(Sins of War)
I am in a tight room
studying a foreign language
in a foreign land
my fellow students are Vietnamese
all of us struggling against the unfamiliar
one American in a class of Vietnamese
sitting at small tables on opposite sides
of the room, eyeing each other with tentative smiles.
One of the Vietnamese approaches me.
a stocky man with a military haircut
and a hard mouth, a mouth that is sort
of smiling. I am uneasy as he nears.
He speaks in a halting English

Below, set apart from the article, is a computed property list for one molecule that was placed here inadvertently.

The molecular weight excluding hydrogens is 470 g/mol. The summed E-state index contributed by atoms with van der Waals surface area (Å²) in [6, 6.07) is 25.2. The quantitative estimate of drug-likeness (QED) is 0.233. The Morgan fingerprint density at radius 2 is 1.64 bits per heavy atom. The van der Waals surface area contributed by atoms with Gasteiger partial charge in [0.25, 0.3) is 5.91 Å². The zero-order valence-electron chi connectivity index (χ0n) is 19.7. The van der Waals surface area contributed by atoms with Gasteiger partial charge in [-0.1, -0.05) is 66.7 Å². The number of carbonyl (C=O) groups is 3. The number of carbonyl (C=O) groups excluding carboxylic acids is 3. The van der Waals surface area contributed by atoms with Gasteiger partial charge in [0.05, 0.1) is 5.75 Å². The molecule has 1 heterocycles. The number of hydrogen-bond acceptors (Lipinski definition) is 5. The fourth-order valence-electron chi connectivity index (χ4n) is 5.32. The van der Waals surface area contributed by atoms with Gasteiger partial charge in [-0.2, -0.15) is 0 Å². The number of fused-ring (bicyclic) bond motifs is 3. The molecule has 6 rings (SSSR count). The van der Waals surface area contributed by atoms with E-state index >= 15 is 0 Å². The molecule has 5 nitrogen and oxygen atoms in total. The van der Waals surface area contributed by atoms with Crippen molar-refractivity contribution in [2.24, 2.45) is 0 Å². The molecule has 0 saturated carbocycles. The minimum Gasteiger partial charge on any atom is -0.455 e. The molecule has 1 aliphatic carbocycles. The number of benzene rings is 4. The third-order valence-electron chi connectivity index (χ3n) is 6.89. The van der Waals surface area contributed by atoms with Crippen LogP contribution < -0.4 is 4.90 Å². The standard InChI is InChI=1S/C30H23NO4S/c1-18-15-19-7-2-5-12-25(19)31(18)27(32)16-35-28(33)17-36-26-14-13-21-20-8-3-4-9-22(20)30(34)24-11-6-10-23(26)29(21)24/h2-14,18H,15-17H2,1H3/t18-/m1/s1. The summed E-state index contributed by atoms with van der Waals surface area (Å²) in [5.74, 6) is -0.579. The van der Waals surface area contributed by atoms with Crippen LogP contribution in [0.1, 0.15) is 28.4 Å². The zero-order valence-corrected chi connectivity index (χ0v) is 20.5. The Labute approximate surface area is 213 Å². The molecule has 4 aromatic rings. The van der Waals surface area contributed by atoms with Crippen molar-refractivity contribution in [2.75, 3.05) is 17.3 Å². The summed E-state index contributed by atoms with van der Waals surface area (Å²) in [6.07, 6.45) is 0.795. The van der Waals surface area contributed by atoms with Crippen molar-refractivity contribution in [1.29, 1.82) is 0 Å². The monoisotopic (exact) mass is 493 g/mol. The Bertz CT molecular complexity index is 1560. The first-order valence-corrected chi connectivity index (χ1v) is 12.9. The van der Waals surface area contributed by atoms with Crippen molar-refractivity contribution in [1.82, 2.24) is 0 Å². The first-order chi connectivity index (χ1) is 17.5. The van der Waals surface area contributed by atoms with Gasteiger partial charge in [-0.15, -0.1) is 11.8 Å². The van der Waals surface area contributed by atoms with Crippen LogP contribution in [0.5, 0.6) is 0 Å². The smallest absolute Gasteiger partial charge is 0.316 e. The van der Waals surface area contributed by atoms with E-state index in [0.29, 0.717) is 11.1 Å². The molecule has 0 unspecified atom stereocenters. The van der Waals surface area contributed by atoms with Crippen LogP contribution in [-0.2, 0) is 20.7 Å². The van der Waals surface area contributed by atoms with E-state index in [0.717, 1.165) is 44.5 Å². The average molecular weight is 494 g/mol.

the words struggling in his larynx
willed to emerge
the words misshapen, their sense clear.
He asks to shake my hand
he has no hate for me, he tells me
he lost 4 brothers in the war
4 brothers fighting America
he has no hate for me
and he wants to shake my hand.
I shake his hand
but do not tell him
I did not fight in that war
that I opposed that war
that I avoided that war.
Our common language cannot express so much.
What is relevant in that small room
are two strangers reaching across a divide
this Vietnamese man
who had suffered in the war
suffered fighting against America
bears me—an American, a former enemy—no hatred
and wants to shake my hand.
I take his hand with humility
and gratitude that I am not damned
with the sins of war
(though I believe that I am)
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